Herein lies the problem.  Just as air-mindedness has at times escaped definition because of the “chicken-and-the-egg” problem of grasping what airpower “does” versus what airpower “is,” so too has space-mindedness.  In fact, to this author’s knowledge, no attempt has been made to define space-mindedness.[12]  An admixture of Dale Hayden’s conception of air-mindedness and Brigadier William Mitchell’s definition of air power, both adjusted for space, combined with Benitez’s “high-dimensional operations” may provide a useful starting point.  That is, space-mindedness, in general, is a lens by which the mind’s eye views the vast potential of space, and in recognizing this potential, advocates for the “constant development and experimentation” of space-going capabilities to harness the latent power of space in the continuing pursuit of national power.[13]  More specifically, as “space-mindedness” relates to the Air Force, it is the “lens through which Airmen perceive warfare and view the battlespace,” a battlespace that resides in the “perpetual and rhythmic” domain of space.[14]  Furthermore, like air-mindedness connoted during the interwar years, space-mindedness connotes possessing an awareness of spacepower’s strategic nature.  Unlike the ideations regarding air power, which tended to focus on strategic bombing, sometimes to the detriment of policy aims, such a strategic awareness, for the “space-minded” Airman, should remain anchored to the primary question of how spacepower can serve “some useful purpose.”[15]  This assertion holds true whether that purpose is fulfilled through the military instrument or other space-borne instruments of power.  While donning the uniform necessarily focuses one’s mind frame on military matters, the ubiquitous, all-encompassing, and entangled nature of space and human activity therein suggest that Airmen never forget the larger question of how spacepower and its instruments are used for policy’s purposes.

Defining space-mindedness in the manner offered here accomplishes three results.  First, the definition, much as theory does, provides a “systematic order” by which an Airman may contemplate the service and nation’s role in employing spacepower.[16]   While no theoretical definition of “space-mindedness” will “equip the mind with formulas for solving problems,” the definition found here does “cast a light on all phenomena” by compelling one to ask how the myriad elements of spacepower can achieve the policy aims set forth by civilian leadership.[17]  Indeed, by codifying space-mindedness in the fashion espoused in this paper, an Airman may now “trace each action” in space “to an adequate, compelling cause,” which is the harnessing of spacepower and fulfillment of national objectives.[18]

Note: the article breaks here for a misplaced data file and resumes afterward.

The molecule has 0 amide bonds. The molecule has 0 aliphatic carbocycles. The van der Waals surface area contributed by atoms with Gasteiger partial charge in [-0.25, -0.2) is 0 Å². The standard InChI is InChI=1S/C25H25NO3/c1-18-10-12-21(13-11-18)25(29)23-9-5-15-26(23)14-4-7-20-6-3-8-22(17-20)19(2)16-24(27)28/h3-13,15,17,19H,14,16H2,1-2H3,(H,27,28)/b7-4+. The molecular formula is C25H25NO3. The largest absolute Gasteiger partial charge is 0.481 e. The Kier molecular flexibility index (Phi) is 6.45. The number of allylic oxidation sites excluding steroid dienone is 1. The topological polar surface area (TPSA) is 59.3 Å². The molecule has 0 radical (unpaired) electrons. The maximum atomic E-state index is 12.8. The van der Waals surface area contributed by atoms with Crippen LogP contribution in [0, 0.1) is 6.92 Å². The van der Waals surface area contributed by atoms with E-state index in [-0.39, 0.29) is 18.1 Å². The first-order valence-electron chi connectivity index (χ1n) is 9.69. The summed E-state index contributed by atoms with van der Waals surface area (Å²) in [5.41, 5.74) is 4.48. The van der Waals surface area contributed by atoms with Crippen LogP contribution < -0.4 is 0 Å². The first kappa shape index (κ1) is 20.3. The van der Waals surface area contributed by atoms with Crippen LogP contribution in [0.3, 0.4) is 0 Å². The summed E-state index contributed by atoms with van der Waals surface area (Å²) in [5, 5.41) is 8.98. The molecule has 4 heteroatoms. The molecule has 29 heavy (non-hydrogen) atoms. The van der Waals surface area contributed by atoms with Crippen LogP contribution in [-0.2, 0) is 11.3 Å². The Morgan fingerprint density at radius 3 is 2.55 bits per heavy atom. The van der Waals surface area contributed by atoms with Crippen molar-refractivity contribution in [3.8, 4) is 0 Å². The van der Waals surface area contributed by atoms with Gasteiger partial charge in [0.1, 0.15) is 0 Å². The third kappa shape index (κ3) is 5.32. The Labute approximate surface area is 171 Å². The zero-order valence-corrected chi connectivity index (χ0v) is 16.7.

The second effect of the definition offered here is a corollary of the first.  Not only does our definition of space-mindedness provide an analytical framework, but it also proves to be aspirational in nature.  The space-minded are those that continually ask if the service and nation are tapping the full potential of space’s capability while advocating for the development of new space technologies, even those not directly beneficial to the military.  The space-minded seek to exploit opportunities in space and always refer to the raison d’être of space capabilities, which is the furtherance of national power in space.

Finally, our definition of space-mindedness provides a practical, third effect.  Namely, in trying to cohere the elements of airpower as they relate to the idea of air-mindedness, logic demands an adequate explanation of what it means to be space-minded as an element of overall air-mindedness.  Space-mindedness is a necessary condition for air-mindedness, but only once the former is well defined.

While it is doubtful that the definition offered here will satisfy all space power theorists and practitioners, defining space-mindedness in the fashion of this paper will hopefully advance the conversation on space power theory and its application.  By offering an articulation on space-mindedness, this author suggests that Airmen have a structure upon which they may build their thoughts on the employment of air power in general and space power, in particular.  Moreover, they have a goal to aspire toward, to contemplate the potential of space and advocate for the harnessing of such potential in the pursuit of national strategy.  To be an Airmen should entail asking how the application of space power aids in the quest for strategic aims.  Those asking such a question are, in essence, space-minded.  Knowing what it means to be space-minded, the next task is to ascertain whether the Air Force is space-minded, something future studies should attempt.  Furthermore, efforts should be made to find methods for cultivating space-mindedness where it does not otherwise thrive.

This post originally appeared at Angle of Attack on 18 March 2017 and is republished with the kind permission of the editors. We recommend our readers check out Angle of Attack!